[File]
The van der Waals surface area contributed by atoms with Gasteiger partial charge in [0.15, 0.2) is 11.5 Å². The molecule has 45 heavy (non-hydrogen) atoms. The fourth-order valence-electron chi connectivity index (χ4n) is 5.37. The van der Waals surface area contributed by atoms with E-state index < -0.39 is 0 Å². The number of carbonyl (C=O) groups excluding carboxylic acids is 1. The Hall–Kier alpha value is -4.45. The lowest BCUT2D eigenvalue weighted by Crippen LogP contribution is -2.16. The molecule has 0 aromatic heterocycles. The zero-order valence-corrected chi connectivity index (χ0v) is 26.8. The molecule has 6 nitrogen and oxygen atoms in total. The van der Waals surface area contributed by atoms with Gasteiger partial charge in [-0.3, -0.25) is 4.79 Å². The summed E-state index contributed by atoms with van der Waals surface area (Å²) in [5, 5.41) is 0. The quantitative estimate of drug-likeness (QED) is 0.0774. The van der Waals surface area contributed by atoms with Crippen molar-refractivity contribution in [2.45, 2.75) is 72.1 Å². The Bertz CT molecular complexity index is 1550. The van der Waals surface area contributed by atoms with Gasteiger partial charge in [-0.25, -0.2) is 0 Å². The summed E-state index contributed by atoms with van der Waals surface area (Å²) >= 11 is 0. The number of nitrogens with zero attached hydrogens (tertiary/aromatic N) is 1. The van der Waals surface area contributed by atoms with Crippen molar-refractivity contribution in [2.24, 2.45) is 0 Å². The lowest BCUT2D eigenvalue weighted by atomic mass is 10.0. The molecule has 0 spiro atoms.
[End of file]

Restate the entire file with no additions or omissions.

The van der Waals surface area contributed by atoms with Gasteiger partial charge in [0.15, 0.2) is 11.5 Å². The molecule has 45 heavy (non-hydrogen) atoms. The fourth-order valence-electron chi connectivity index (χ4n) is 5.37. The van der Waals surface area contributed by atoms with E-state index < -0.39 is 0 Å². The number of carbonyl (C=O) groups excluding carboxylic acids is 1. The Hall–Kier alpha value is -4.45. The lowest BCUT2D eigenvalue weighted by Crippen LogP contribution is -2.16. The molecule has 0 aromatic heterocycles. The zero-order valence-corrected chi connectivity index (χ0v) is 26.8. The molecule has 6 nitrogen and oxygen atoms in total. The van der Waals surface area contributed by atoms with Gasteiger partial charge in [-0.3, -0.25) is 4.79 Å². The summed E-state index contributed by atoms with van der Waals surface area (Å²) in [5, 5.41) is 0. The quantitative estimate of drug-likeness (QED) is 0.0774. The van der Waals surface area contributed by atoms with Crippen molar-refractivity contribution in [2.45, 2.75) is 72.1 Å². The Bertz CT molecular complexity index is 1550. The van der Waals surface area contributed by atoms with Gasteiger partial charge in [-0.25, -0.2) is 0 Å². The summed E-state index contributed by atoms with van der Waals surface area (Å²) >= 11 is 0. The number of nitrogens with zero attached hydrogens (tertiary/aromatic N) is 1. The van der Waals surface area contributed by atoms with Crippen molar-refractivity contribution in [2.24, 2.45) is 0 Å². The lowest BCUT2D eigenvalue weighted by atomic mass is 10.0. The molecule has 0 spiro atoms.